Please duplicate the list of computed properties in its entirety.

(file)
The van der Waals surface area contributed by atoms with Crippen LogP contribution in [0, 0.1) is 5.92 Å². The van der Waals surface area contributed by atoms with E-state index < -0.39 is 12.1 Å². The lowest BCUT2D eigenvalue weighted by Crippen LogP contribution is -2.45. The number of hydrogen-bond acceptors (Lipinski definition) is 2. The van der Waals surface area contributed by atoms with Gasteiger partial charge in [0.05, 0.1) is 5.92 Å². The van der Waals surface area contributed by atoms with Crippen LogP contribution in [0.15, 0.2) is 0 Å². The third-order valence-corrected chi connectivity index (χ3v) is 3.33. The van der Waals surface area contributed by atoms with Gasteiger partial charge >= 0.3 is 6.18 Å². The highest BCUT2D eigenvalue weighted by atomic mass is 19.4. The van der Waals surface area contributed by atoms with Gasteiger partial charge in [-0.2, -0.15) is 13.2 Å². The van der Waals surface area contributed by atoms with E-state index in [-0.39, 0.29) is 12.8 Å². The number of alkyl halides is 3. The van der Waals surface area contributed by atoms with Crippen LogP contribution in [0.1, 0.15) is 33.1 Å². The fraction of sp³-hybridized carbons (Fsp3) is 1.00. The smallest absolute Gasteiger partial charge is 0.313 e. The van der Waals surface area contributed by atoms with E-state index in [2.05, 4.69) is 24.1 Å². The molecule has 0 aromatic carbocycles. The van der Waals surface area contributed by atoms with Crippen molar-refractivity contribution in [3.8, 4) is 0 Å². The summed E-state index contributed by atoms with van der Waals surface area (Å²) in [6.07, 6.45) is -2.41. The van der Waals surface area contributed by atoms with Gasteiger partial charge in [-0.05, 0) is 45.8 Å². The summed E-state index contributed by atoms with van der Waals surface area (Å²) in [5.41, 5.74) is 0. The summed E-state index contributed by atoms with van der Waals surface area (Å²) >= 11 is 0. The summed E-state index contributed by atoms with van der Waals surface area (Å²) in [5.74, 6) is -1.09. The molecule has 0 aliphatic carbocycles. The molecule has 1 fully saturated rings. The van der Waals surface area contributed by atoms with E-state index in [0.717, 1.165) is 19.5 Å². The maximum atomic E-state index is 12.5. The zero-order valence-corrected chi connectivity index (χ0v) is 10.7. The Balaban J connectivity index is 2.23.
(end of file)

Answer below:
The van der Waals surface area contributed by atoms with Crippen LogP contribution in [0, 0.1) is 5.92 Å². The van der Waals surface area contributed by atoms with E-state index < -0.39 is 12.1 Å². The lowest BCUT2D eigenvalue weighted by Crippen LogP contribution is -2.45. The number of hydrogen-bond acceptors (Lipinski definition) is 2. The van der Waals surface area contributed by atoms with Gasteiger partial charge in [0.05, 0.1) is 5.92 Å². The van der Waals surface area contributed by atoms with Crippen LogP contribution in [0.15, 0.2) is 0 Å². The third-order valence-corrected chi connectivity index (χ3v) is 3.33. The van der Waals surface area contributed by atoms with Gasteiger partial charge >= 0.3 is 6.18 Å². The highest BCUT2D eigenvalue weighted by atomic mass is 19.4. The van der Waals surface area contributed by atoms with Gasteiger partial charge in [-0.2, -0.15) is 13.2 Å². The van der Waals surface area contributed by atoms with E-state index in [-0.39, 0.29) is 12.8 Å². The number of alkyl halides is 3. The van der Waals surface area contributed by atoms with Crippen LogP contribution in [0.1, 0.15) is 33.1 Å². The fraction of sp³-hybridized carbons (Fsp3) is 1.00. The smallest absolute Gasteiger partial charge is 0.313 e. The van der Waals surface area contributed by atoms with E-state index in [2.05, 4.69) is 24.1 Å². The molecule has 0 aromatic carbocycles. The van der Waals surface area contributed by atoms with Crippen molar-refractivity contribution in [3.8, 4) is 0 Å². The summed E-state index contributed by atoms with van der Waals surface area (Å²) in [6.07, 6.45) is -2.41. The van der Waals surface area contributed by atoms with Gasteiger partial charge in [-0.05, 0) is 45.8 Å². The summed E-state index contributed by atoms with van der Waals surface area (Å²) in [5.41, 5.74) is 0. The summed E-state index contributed by atoms with van der Waals surface area (Å²) >= 11 is 0. The summed E-state index contributed by atoms with van der Waals surface area (Å²) in [5.74, 6) is -1.09. The molecule has 0 aliphatic carbocycles. The molecule has 1 fully saturated rings. The van der Waals surface area contributed by atoms with E-state index in [0.717, 1.165) is 19.5 Å². The maximum atomic E-state index is 12.5. The zero-order valence-corrected chi connectivity index (χ0v) is 10.7. The Balaban J connectivity index is 2.23.